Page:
A reflective journal entry was a mandatory requirement of every weekly module.  The instructor encouraged responses around the questions:  What?  So What?  Now What?  This focused the participant on the module outcomes and encouraged future action based on any new learning.

Working in D2L and then in Moodle (in Module 3 & 4) got me thinking how the course and learning facilitation was really LMS independent.  What mattered most were the learning outcomes and how the instructor established a community of connectedness and facilitated those learning outcomes. Each system had its own nuances of performing similar functions.

Adherence to instructional design principles, graphical quality and mobile-ready responsive web design impacts the user experience and is important to overall engagement.  The structure and layout of this course was well thought out and streamlined.  Perhaps a deficiency of D2L, it wasn't ideal for access via my smartphone.

Below are the learning objectives from 'eLearning for Educators' at UWS.


Upon completion of the course, students will be able to:
  1. Analyze current research on teaching and learning using learning management systems.
  2. Apply an experiential learning method of self-reflection to compose reflective journal entries.
  3. Evaluate, select and manage technology-based assessment tools.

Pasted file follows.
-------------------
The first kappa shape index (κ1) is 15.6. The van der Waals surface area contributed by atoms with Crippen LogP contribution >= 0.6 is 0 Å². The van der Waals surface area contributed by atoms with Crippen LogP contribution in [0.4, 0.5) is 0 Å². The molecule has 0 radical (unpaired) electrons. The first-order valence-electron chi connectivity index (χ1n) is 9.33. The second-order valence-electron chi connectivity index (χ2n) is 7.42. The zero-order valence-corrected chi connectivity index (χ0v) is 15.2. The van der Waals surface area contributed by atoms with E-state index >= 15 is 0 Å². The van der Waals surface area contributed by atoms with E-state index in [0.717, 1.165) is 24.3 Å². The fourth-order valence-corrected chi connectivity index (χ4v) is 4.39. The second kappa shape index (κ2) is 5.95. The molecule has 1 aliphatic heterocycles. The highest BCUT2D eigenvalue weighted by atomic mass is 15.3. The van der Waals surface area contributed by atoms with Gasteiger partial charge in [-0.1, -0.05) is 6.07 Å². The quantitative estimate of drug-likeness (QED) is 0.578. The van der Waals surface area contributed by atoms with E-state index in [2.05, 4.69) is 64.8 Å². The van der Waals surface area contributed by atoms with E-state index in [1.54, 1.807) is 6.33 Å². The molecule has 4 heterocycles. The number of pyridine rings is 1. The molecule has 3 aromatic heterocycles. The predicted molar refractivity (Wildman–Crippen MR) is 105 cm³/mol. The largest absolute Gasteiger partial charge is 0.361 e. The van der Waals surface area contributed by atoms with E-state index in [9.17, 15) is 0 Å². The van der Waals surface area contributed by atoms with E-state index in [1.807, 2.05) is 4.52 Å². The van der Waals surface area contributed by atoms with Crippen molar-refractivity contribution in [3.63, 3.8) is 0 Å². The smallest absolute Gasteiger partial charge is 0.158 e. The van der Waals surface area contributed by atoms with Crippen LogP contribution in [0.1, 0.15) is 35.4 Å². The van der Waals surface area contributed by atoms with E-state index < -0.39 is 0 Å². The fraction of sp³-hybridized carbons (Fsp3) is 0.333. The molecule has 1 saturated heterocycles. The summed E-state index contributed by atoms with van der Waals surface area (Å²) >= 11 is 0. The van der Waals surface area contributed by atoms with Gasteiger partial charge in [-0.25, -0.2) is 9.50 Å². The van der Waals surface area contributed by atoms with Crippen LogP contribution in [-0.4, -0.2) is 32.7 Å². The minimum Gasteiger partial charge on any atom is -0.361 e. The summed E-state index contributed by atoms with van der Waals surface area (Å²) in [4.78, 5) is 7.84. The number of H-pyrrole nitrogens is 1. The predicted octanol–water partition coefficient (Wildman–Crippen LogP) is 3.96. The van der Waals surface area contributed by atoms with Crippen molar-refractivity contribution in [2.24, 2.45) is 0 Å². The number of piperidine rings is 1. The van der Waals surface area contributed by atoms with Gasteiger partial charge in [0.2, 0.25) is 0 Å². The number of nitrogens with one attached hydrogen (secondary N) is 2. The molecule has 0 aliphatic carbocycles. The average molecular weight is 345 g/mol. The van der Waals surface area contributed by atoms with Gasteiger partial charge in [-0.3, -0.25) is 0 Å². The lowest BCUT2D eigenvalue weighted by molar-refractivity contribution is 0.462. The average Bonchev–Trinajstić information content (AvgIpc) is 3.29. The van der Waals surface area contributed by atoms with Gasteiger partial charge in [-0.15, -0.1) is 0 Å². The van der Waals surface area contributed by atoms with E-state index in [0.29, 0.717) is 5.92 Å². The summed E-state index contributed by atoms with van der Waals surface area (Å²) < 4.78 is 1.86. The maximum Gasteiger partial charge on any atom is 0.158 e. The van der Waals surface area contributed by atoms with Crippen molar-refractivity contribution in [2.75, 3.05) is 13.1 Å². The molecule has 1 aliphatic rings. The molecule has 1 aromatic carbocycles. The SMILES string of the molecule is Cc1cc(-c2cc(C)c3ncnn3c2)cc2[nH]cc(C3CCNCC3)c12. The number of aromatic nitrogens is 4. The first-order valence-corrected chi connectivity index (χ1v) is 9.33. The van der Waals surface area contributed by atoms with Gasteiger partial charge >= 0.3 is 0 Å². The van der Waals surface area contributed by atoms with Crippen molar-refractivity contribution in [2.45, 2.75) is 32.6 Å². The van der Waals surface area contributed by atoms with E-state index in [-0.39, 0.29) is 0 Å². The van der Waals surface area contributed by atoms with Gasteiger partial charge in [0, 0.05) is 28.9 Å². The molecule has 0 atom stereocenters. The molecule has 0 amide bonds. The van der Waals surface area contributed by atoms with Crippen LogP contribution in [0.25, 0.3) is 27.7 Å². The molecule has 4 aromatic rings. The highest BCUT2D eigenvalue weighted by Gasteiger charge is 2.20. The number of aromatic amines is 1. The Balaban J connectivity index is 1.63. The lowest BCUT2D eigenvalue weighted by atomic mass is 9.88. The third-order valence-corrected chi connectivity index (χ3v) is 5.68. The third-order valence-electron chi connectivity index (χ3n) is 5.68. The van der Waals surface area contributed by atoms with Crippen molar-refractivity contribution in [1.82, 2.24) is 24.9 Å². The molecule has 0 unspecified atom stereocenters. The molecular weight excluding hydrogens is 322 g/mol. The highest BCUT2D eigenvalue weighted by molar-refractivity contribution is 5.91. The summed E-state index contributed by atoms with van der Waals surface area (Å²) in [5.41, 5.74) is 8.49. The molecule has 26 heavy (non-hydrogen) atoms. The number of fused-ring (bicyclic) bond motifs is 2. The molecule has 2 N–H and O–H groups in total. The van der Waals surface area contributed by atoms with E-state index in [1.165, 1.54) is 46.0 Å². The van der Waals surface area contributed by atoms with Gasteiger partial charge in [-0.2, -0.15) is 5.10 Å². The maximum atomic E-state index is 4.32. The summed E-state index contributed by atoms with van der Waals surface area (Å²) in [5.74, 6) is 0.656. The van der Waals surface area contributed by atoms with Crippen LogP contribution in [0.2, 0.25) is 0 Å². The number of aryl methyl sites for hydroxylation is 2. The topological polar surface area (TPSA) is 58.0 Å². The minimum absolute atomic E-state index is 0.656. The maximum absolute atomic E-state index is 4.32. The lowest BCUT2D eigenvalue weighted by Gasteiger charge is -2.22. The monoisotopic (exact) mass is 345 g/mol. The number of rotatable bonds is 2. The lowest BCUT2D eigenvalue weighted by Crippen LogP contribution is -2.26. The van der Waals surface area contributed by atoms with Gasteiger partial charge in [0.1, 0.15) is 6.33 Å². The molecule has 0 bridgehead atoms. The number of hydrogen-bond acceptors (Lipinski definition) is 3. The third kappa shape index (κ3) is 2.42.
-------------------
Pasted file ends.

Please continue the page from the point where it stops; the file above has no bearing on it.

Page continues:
4. Apply collaborative learning theory to create and use web tools such as discussion forums, surveys, and curation platforms for collaborative learning.
  5. Locate and evaluate the accuracy, relevance, appropriateness, comprehensiveness, and bias of electronic information resources to be used in the online classroom.
  6. Evaluate copyright and the four factors of educational fair use in e-learning environments.
  7. Apply understanding of the impact of learner differences: culture/race, ability/disability, gender, age, socioeconomic status, and family influences in delivery of e-learning.
  8. Analyze how universal design and accessibility impact planning for technology based instruction.
  9. Design and publish an electronic portfolio of course artifacts.
The course content itself explored various aspects such as the LMS, use of discussion forums and collaborative learning, copyright and plagiarism, content curation, equity and accessibility, assessment and, as a culminating activity, creation of an e-portfolio.  Here is a link to my e-portfolio for this course:  http://jgdean.weebly.com  These e-portfolios were peer and self-assessed using a rubric, with feedback provided through a forum.  It very much surprised me how far 'build-your-own' webpage' sites had come in regards to automatically achieving a professional layout.  How could we use e-portfolios for student work and assessment?

This was a pre-packaged plagiarism lesson and interactive learning object

The course textbook is an excellent resource:  Lessons from the Virtual Classroom (Rena M. Palloff & Keith Pratt)

Additional Book Details